This encounter became known as the last shot of the Civil War fired east of the Mississippi, and Arwood had the tragic distinction of being the last combat casualty.

Thomas, Martin and Love’s soldiers, about 500 men in all, converged on the ridges around Waynesville, looking down on a force of about 1,000 Union men.

Martin and Love knew of Lee’s surrender at Appomattox. They also knew, based on what had happened at Asheville, that a peaceful occupation of Waynesville did not guarantee continued peace. Martin in fact was already suspecting that Stoneman had treated Stringfield shamefully.

Waynesville had already suffered under Col. George Kirk’s raid, in which homes were robbed and burned, several men killed and the jail burned. Thomas, Martin and Love, then, seemed to have two goals: surrender on the best terms possible, and ensure some kind of protection for area citizens against pillaging.

Fire and war whoops

And so, that night, Thomas had his Cherokee men filter out along the ridges surrounding Waynesville. His men built fires all along the ridges and tore the night air with their war whoops and calls.

Thomas hoped sights and sounds of his men would convince Union officers that they were surrounded, even outnumbered, by Confederate and Cherokee soldiers, eager for bloodshed.

The next day, under a flag of truce, Thomas, Martin and Love entered the town. Though Martin outranked Thomas, it was the white Cherokee chief who seemed to take center stage, at least in the beginning. Thomas, like the Cherokee bodyguards who accompanied him, arrived stripped to the waist, painted as a Cherokee warrior.

He began the negotiations insisting that Barlett — not the Confederates — surrender or face scalping by his Native American forces. After two days of talks, the Confederate forces formally surrendered on May 9.

Strategy or insanity?Thomas’ appearance and ranting threats revived rumors of his mental stability, rumors that would become tragically accurate by 1867, when he was declared insane and sent to the Dix Hill mental asylum in Raleigh.

Thomas would spend the remaining years of his life in and out of asylums. During times of mental clarity, Thomas would return home where he would be tended by wife Sarah until he deteriorated to the point she could no longer manage him. This cycle continued until Sarah’s death in 1877. Thomas died in the Western Insane Asylum, now known as Broughton Hospital, on May 10, 1893, at the age of 88.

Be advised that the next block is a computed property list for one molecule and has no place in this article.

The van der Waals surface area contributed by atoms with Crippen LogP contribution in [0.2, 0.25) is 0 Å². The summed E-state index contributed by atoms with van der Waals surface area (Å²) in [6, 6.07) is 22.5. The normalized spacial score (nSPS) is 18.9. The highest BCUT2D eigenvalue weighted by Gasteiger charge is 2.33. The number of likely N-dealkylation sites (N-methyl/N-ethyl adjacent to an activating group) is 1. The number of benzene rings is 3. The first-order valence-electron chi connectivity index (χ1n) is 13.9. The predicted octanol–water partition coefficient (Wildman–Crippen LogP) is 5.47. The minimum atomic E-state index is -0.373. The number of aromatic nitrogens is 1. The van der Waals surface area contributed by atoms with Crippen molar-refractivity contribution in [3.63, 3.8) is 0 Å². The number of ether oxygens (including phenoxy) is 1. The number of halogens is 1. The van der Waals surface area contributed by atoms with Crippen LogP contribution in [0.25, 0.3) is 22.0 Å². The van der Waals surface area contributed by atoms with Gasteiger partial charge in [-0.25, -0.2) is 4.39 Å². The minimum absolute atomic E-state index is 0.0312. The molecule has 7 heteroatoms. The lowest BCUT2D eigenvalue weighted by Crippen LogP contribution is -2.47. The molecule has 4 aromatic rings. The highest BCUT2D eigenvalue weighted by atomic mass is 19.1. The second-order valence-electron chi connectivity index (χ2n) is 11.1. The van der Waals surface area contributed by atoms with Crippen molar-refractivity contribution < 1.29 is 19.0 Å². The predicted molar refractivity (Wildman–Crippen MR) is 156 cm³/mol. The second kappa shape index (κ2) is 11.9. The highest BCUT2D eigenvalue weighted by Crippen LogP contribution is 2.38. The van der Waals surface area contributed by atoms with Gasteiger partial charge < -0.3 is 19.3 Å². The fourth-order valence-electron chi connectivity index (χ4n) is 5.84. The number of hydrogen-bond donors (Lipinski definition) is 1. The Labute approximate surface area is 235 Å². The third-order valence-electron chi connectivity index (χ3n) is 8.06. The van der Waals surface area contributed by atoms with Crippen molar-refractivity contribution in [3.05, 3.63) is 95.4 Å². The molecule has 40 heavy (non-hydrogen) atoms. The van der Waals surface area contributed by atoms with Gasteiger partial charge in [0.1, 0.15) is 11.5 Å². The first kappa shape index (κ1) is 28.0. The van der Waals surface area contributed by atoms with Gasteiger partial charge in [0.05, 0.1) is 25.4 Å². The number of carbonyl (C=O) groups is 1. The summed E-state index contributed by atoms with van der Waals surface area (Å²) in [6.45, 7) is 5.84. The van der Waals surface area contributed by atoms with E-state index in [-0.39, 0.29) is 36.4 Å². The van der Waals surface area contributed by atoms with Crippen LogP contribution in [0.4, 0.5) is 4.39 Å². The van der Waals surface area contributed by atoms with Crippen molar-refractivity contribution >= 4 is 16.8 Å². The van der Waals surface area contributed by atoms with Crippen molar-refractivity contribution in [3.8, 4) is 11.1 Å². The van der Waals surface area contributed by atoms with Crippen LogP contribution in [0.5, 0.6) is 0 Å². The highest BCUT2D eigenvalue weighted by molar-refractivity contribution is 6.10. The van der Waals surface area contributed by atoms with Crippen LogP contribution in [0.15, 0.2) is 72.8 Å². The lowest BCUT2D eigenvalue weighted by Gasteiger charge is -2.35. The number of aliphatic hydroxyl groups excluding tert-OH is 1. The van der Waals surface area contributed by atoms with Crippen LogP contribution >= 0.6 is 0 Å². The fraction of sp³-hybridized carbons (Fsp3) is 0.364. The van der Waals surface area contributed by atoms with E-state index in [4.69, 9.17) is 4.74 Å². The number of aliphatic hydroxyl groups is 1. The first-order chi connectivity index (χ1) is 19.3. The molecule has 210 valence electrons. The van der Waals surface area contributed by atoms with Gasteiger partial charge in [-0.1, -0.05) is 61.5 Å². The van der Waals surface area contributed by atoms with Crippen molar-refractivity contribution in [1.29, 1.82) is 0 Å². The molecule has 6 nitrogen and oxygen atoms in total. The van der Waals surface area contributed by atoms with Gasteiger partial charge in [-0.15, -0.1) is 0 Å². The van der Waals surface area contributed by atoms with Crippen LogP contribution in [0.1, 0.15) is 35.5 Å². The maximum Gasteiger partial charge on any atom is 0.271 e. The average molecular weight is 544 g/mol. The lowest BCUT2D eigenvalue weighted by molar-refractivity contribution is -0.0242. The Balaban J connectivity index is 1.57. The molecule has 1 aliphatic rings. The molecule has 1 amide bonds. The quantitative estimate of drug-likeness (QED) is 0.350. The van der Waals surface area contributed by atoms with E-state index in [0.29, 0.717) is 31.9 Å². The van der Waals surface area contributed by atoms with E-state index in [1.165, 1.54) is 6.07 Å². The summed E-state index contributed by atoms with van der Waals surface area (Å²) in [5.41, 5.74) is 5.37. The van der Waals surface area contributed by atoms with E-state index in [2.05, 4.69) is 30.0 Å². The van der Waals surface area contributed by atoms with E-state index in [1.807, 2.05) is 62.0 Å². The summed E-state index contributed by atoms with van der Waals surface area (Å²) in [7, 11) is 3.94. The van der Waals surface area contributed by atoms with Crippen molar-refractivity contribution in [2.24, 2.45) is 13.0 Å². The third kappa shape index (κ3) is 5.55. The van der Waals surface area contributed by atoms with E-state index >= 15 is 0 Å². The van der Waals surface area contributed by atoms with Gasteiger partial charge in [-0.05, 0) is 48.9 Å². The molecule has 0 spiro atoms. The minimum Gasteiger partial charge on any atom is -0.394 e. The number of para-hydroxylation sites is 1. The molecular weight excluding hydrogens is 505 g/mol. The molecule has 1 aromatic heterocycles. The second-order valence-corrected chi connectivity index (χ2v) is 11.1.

But was Thomas ruled by insanity or genius in those very last days of the Civil War? Consider that Waynesville was not plundered during the May occupation and surrender. Consider that at least some of Thomas’ men were able to keep their weapons at the time of surrender, while at Appomattox, soldiers surrendered all but their sidearms and pistols.

One eyewitness of the surrender, John Rice, wrote that of Thomas’ troops were allowed to keep their weapons. Rice’s account describes other concessions by the Union officers:

“Barlett agreed to send two men at once with a dispatch to Colonel Kirk at Franklin ordering him to return to Asheville with his command and to molest no more citizens or their property, which order was obeyed to the letter.” Stringfield wrote that Kirk was furious at the order and refused to abide by it, adding the Union colonel later relented under orders. But few, if any, accounts exist of Kirk actually returning plundered property.

Could these concessions have been influenced by the reputation Thomas had cultivated of his Cherokee forces as being particularly tough and savage? Rather than being a pitiful and disheveled close to his military career, is it possible that Thomas’ actions prevented additional suffering?

There is no concrete answer to that question, but given the “thin line” between genius and insanity, there is at least room to argue that before his tragic last years, Thomas displayed a last flash of brilliance that, at least locally, preventing one more round of suffering after four wretched years of Civil War.

Kathy N. Ross can be reached at kathymnross@gmail.com

Sources for this story include: The Heart of Confederate Appalachia: Western North Carolina in the Civil War by John C. Inscoe and Gordon B. McKinney; Confederate Colonel and Cherokee Chief: The Life of William Holland Thomas by E. Stanly Godbold, Jr. and Mattie U. Russell; the written memoirs of William W. Stringfield, which include the recollections of John Rice; and History, Myths and Sacred Formulas of the Cherokees by James Mooney.